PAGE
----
Development and Evaluation of a Web-Based Resource for Suicidal Thoughts:

Source: Ursula Whiteside

There is enormous and largely untapped potential to prevent suicide, and that’s because suicidal people visit their doctors. Nearly half of people who die by suicide visit their doctor in the month before their death. Routine screening for depression can uncover suicidal thoughts—but that’s only part of the story.  Doctors need suicide-specific resources for immediate, brief intervention. The website is an open-access, video-based resource for individuals with suicidal thoughts. A study just released in the open-access journal, Journal of Medical Internet Research, found that suicidal people visiting reported measurable reductions in intensity of suicidal thoughts and emotions. Researchers asked over 3000 website visitors about how they felt before they got to the website compared to after a few minutes on the website. Nearly one-third were significantly less suicidal in under ten minutes. The intensity of their negative emotions had also decreased. This was true even for people who said their suicidal thoughts were completely overwhelming.

“The user experience for Now Matters Now was completely driven by empathy for the visitor. The digital experience needed to be caring, calming and feel as human as possible. This was achieved through the deliberate use of color floods, type, large photography and videography,” says author Michael Ellsworth.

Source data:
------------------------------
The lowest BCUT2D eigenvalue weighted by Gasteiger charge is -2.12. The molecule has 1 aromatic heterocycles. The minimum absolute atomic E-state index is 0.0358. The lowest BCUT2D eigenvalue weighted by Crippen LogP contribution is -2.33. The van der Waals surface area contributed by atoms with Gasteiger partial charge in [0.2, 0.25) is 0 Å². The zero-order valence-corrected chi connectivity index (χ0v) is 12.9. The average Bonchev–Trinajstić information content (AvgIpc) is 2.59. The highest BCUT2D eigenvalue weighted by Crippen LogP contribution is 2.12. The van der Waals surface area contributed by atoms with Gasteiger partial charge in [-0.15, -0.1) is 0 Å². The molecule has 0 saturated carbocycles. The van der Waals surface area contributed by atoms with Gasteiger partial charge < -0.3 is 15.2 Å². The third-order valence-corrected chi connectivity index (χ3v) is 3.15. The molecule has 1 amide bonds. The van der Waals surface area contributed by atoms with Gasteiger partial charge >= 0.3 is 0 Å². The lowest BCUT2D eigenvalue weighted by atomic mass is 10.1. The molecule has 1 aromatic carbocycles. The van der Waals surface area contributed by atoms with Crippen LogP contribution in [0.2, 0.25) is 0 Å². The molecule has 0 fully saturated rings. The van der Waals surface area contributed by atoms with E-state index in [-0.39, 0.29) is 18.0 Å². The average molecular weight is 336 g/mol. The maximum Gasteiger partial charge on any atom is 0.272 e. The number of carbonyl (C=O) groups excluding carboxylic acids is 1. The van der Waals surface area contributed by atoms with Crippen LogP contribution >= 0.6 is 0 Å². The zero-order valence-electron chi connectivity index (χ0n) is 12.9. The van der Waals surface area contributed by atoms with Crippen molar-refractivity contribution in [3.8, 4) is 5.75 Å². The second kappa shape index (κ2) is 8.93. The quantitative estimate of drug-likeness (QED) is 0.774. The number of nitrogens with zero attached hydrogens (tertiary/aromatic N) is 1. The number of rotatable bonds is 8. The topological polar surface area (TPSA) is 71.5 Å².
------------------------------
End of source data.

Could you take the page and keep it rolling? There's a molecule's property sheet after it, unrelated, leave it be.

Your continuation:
Because website use is associated with reductions in suicidal thoughts and negative emotions, healthcare providers can feel confident referring suicidal people to for short-term management of suicidal thoughts and negative emotions. 

Ursula Whiteside, first author on this new study, says “We set out to build a free resource that was built with not only science, but also with the voices and stories of people who had experienced suicidal thoughts. We wanted clinicians to feel empowered to help those who were struggling. And moreover we wanted suicidal people to have exposure to DBT skills even if they didn’t have the resources or money. We think we have done that.”

Original article

Whiteside U, Richards J, Huh D, Hidalgo R, Nordhauser R, Wong AJ, Zhang X, Luxton DD, Ellsworth M, Lezine D
Development and Evaluation of a Web-Based Resource for Suicidal Thoughts:
J Med Internet Res 2019;21(5):e13183.

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